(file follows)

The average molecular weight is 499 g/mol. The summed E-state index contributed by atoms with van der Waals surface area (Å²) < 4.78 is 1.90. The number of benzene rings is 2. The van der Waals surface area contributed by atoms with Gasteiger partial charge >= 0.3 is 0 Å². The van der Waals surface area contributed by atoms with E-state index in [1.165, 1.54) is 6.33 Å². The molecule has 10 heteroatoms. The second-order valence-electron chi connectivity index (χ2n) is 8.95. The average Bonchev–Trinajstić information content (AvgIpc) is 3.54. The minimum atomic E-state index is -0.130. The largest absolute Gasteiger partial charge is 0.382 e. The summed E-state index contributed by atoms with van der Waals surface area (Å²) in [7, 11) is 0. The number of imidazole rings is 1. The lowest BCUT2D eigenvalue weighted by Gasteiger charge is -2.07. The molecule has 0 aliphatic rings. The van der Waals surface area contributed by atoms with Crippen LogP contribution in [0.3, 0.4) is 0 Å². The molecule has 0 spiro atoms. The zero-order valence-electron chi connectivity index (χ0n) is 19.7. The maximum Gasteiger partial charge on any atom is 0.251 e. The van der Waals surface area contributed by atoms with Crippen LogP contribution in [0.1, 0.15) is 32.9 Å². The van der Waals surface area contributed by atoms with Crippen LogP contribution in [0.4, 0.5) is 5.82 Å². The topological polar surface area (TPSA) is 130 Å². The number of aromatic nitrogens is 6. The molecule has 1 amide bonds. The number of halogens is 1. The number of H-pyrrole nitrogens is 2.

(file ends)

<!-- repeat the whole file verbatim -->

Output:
The average molecular weight is 499 g/mol. The summed E-state index contributed by atoms with van der Waals surface area (Å²) < 4.78 is 1.90. The number of benzene rings is 2. The van der Waals surface area contributed by atoms with Gasteiger partial charge >= 0.3 is 0 Å². The van der Waals surface area contributed by atoms with E-state index in [1.165, 1.54) is 6.33 Å². The molecule has 10 heteroatoms. The second-order valence-electron chi connectivity index (χ2n) is 8.95. The average Bonchev–Trinajstić information content (AvgIpc) is 3.54. The minimum atomic E-state index is -0.130. The largest absolute Gasteiger partial charge is 0.382 e. The summed E-state index contributed by atoms with van der Waals surface area (Å²) in [7, 11) is 0. The number of imidazole rings is 1. The lowest BCUT2D eigenvalue weighted by Gasteiger charge is -2.07. The molecule has 0 aliphatic rings. The van der Waals surface area contributed by atoms with Crippen LogP contribution in [0.3, 0.4) is 0 Å². The molecule has 0 spiro atoms. The zero-order valence-electron chi connectivity index (χ0n) is 19.7. The maximum Gasteiger partial charge on any atom is 0.251 e. The van der Waals surface area contributed by atoms with Crippen LogP contribution in [0.1, 0.15) is 32.9 Å². The van der Waals surface area contributed by atoms with Crippen LogP contribution in [0.4, 0.5) is 5.82 Å². The topological polar surface area (TPSA) is 130 Å². The number of aromatic nitrogens is 6. The molecule has 1 amide bonds. The number of halogens is 1. The number of H-pyrrole nitrogens is 2.